Pancreatitis is an inflammation of the pancreas. A female,pomeranian dog was presentd with sign of depression and vomiting of 3 days duration following episode of dietary indiscretion.Clinical signs,previous medical history, and diagnostic test supported diagnosis acute pancreatitis. Specific and supportive treatment was instituted,and clinical signs resolved 3 days after presentation.
Key words:Vomiting,Pain management,shock
1. Bases information
Name: BAI BAI
Breed: Pomeranian dog
Sex: Female (castrated)
Age: 3 years old
Body weight: 3.7kg
History: Dietary habit with meat and mankind food for a long tern
2. Before therapy
At the first visit, the dog began to show symptoms of lethargy and weakness, especially weakness in the pelvis and limbs, and would not fall over after walking more than a few steps. The owner noticed it was vomiting and it has gotten worse recently. The day before the examination, Bai Bai had no appetite at all and took her to the hospital. Completed a vaccine history check and found it was not dewormed this year.
3. Physical examination
On physical examination, it showed increased mouth-breathing, forceful injection, and injection into the oral mucosa. The surface was cold when the limbs were in contact, and the oral mucosa was injected at the same time, the capillary refill time (CRT) was prolonged (>2s), and white foam appeared on the tongue. Tachycardia (heart rate 170 beats/min) and mild hypothermia (37.2°C). The abdomen was slightly distended and painful on palpation, and upon examination, there appeared to be no evidence of a foreign body.
4. Laboratory examination
4.1 Complete Blood Count（CBC）result
RBC（Red blood count）
4.2 Idexx Catalyst biochemistry CHEM15
4.3 EDXX cPL test
4.4 CRP test
4.5 X-ray examination
Picture 1-2:Gas accumulate in abdomen seen on radiographs from a dog. Ultrasound showed pancreatitis.
Picture 3 :In this image we can see the enlarged pancreas with hypoechoic and hypoechoic areas within it.
Diagnosis: Acute pancreatitis
Differential diagnosis based on clinical symptoms, physical examination: acute pancreatitis, foreign body or toxin ingestion. Liver or kidney disease cannot be ignored. Gastric dilatation torsion (GDV) is found in animals in pain, leptospirosis is usually found, and initial diagnostic tests include abdominal X-ray, complete blood (cell) count (CBC), complete biochemical profile, and canine pancreatic lipase SNAP test (Canine SNAP cPL; IDEXX Laboratories, Westbrook, Maine, USA). There was no obvious foreign body in the abdominal dorsal and right abdominal X-ray films except for abdominal gas, which may cause vomiting and blood circulation disorders due to pain. CBC, CRP, and biochemical studies show a Acute inflammation;Hypoglobulinemia; Hypophosphatemia; and e Hypochloremia. Canine SNAP cPL test was positive. The numerical results of these experiments are summarized in Tables 1-2.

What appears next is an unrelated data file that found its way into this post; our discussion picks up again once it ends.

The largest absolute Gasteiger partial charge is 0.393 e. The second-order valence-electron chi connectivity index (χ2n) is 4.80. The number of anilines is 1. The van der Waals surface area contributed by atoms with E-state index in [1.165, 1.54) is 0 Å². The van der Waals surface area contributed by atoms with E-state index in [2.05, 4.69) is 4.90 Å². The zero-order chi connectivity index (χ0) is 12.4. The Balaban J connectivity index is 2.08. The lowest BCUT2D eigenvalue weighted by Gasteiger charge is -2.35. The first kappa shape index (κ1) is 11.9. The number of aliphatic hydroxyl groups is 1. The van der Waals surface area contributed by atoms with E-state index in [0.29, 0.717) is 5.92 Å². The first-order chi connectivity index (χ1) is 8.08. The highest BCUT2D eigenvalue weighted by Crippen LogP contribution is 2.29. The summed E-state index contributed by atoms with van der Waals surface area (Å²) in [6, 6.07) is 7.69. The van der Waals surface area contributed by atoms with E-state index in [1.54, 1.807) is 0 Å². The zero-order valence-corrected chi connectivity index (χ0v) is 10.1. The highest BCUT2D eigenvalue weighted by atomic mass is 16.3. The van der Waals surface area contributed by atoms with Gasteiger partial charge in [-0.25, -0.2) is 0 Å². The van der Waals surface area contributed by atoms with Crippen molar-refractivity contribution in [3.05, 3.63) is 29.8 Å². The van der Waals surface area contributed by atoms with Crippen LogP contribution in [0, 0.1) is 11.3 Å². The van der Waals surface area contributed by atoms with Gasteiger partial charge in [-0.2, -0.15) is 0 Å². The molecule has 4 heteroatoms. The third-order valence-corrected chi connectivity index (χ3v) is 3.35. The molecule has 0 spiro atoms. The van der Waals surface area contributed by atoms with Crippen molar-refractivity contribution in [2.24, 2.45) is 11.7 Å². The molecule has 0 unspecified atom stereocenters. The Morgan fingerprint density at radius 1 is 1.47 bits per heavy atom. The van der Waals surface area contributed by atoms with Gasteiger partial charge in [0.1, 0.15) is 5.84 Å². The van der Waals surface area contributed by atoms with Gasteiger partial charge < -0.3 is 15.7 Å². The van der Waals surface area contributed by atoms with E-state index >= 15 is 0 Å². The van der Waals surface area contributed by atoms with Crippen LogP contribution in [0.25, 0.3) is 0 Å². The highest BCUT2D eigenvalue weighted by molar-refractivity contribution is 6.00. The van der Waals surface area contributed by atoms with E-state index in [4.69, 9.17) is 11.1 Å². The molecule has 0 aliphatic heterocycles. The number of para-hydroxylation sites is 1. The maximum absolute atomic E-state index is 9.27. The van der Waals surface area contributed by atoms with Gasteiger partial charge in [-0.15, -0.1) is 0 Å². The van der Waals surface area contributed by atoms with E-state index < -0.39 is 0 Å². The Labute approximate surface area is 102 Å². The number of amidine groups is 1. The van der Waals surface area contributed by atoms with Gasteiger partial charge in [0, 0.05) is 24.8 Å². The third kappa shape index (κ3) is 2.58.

The blood smear showed no toxic changes, and the CRP results were presumed to be inflammation. Decreased albumin presumably may be due to nutritional deficiencies and their manifestations were found.Hypochloremia and hypophosphatemia are most likely due to loss of chloride and phosphorus in vomit. In many cases acute pancreatitis we see hypercholesterolemia, but it is normal in this case. The Canine SNAP cPL test returned a positive result, and a combination of the dog’s medical history, physical examination, radiology results, and blood and biochemical features led to an initial diagnosis of acute pancreatitis.
1. Lactated Ringer + CoB ivggt
2. 0.9% Nacl + Omeprazole ivggt,bid
3. Maropitant s.c sid
4. Lidocanine CRI for 24h
Initial supportive treatments consisted of Lactated Ringer(crystalloid intravenous fluids)at a rate of 300mL/h for 3h to supply the dehydration, lidocanine CRI at a rate of 0.05mg/kg/h for 24h, and provide warm-water bag to recovery the temperature.After 6 hour, the dog could wake up by himself. And we treated with Synulox(amoxicillin clavulanic acidt), 20mg/kg,IV, q24h to prevent the secondary to bacteria infection from the damaged pancreas, omeprazole ,1mg/kg, mixed with 30mL 0.9% NaCl liquid, IVGTT in 30min q12h, Maropitant at 1mg/kg s.c q24h as an antiemetic therapy. When the dehydration was no longer clinically detectable, the LRS fluid rate was reduced to 50mL/h.